How to buy the front box OneShot (the bigger one) ~$287

How to buy a DSC OneShot Color Chart from SMPTE  (the smaller one) – $99

TechTips on using DSC Color Charts


Here is where you can purchase the DSC OneShot

The DSC chart was designed with input from DP Art Adams. His articles about the chart explain how it is intended to be used:
Rough Guide to Color Grading with DSCLabs OneShot

A New Chart for Film Style Product with the DSCLabs OneShot

TechTips from Art Adams in using the DSCLabs OneShot

Also see this article by Art for an explanation of native color balance in digital sensors


NOTE that using a color card does’t guarantee perfection. It’s frustrating at times. It can take some time and often the best you can do is get close enough. Part of the issue is if you hold the card just slightly the wrong way it can give you a slightly different reading from one camera to the next.  Where it does pay off is color balancing multiple cameras.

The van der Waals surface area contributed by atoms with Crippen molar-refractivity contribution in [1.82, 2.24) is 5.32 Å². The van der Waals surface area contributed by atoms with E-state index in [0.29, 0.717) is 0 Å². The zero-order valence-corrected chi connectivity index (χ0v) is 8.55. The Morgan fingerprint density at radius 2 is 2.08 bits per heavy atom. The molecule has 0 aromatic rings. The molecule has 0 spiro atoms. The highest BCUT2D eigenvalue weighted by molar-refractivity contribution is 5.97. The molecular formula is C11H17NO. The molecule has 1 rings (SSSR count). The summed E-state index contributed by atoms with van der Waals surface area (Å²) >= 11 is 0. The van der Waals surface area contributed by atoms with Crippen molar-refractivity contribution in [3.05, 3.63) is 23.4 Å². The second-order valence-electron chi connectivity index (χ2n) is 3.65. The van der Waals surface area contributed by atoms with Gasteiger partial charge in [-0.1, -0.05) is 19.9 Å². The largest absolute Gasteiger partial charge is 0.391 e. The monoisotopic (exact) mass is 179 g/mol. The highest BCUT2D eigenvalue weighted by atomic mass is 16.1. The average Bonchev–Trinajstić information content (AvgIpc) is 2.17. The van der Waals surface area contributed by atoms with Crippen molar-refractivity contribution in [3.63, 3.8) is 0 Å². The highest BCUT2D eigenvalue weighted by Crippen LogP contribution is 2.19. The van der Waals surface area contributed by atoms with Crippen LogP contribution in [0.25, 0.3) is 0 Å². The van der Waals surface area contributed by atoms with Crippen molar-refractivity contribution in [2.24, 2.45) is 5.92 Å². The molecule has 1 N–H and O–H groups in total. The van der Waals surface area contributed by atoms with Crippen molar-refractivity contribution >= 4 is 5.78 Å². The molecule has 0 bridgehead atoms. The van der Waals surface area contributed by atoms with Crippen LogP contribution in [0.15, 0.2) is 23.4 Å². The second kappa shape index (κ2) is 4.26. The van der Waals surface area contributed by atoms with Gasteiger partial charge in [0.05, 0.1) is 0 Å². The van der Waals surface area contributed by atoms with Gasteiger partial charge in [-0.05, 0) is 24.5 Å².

Experimental Color Grading


Experimental – Take Two Stock Clips and Doing Something Creative from Tom Parish on Vimeo.

This is just one of those little projects you do because you can. Well actually it was a dare. Take two random stock video clips and create something interesting or at least different. So I did. In fact this was an opportunity for me to use Adobe Premier and Audition more. The color grading was done in Resolve with quite a bit of key framing to cycle the color changes.

I had fun.



Rob Bessette’s Experience as Demomeister on Resolve 10 at NAB 2013

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Are you interested in learning more about color correction and color grading in Austin Texas? Come to the TaoOfColor training with Patrick Inhofer at Precision Camera June24-26. I’ll be there! You get to keep the film you grade and use it for your own purposes!